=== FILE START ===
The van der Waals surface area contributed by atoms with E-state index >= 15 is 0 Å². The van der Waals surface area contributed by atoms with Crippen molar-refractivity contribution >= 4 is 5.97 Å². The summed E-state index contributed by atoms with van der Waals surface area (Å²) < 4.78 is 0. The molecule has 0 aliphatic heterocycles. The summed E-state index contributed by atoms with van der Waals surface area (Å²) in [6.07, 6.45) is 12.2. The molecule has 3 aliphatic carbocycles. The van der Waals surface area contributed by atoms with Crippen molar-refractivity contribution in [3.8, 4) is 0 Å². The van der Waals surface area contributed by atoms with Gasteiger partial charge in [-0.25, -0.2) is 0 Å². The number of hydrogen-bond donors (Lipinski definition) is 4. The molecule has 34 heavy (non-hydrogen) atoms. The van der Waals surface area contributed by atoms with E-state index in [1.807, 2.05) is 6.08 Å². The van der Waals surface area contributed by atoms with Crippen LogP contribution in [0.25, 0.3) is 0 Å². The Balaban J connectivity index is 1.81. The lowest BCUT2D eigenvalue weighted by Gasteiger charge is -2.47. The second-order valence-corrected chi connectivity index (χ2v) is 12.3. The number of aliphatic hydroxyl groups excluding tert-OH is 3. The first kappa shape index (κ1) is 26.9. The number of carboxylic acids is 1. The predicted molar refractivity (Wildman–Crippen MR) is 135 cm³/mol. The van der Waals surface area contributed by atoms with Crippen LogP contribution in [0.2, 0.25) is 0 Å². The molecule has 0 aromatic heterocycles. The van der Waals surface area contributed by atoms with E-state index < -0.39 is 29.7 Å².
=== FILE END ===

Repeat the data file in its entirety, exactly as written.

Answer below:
The van der Waals surface area contributed by atoms with E-state index >= 15 is 0 Å². The van der Waals surface area contributed by atoms with Crippen molar-refractivity contribution >= 4 is 5.97 Å². The summed E-state index contributed by atoms with van der Waals surface area (Å²) < 4.78 is 0. The molecule has 0 aliphatic heterocycles. The summed E-state index contributed by atoms with van der Waals surface area (Å²) in [6.07, 6.45) is 12.2. The molecule has 3 aliphatic carbocycles. The van der Waals surface area contributed by atoms with Crippen molar-refractivity contribution in [3.8, 4) is 0 Å². The van der Waals surface area contributed by atoms with Gasteiger partial charge in [-0.25, -0.2) is 0 Å². The number of hydrogen-bond donors (Lipinski definition) is 4. The molecule has 34 heavy (non-hydrogen) atoms. The van der Waals surface area contributed by atoms with E-state index in [1.807, 2.05) is 6.08 Å². The van der Waals surface area contributed by atoms with Crippen LogP contribution in [0.25, 0.3) is 0 Å². The Balaban J connectivity index is 1.81. The lowest BCUT2D eigenvalue weighted by Gasteiger charge is -2.47. The second-order valence-corrected chi connectivity index (χ2v) is 12.3. The number of aliphatic hydroxyl groups excluding tert-OH is 3. The first kappa shape index (κ1) is 26.9. The number of carboxylic acids is 1. The predicted molar refractivity (Wildman–Crippen MR) is 135 cm³/mol. The van der Waals surface area contributed by atoms with Crippen LogP contribution in [0.2, 0.25) is 0 Å². The molecule has 0 aromatic heterocycles. The van der Waals surface area contributed by atoms with E-state index < -0.39 is 29.7 Å².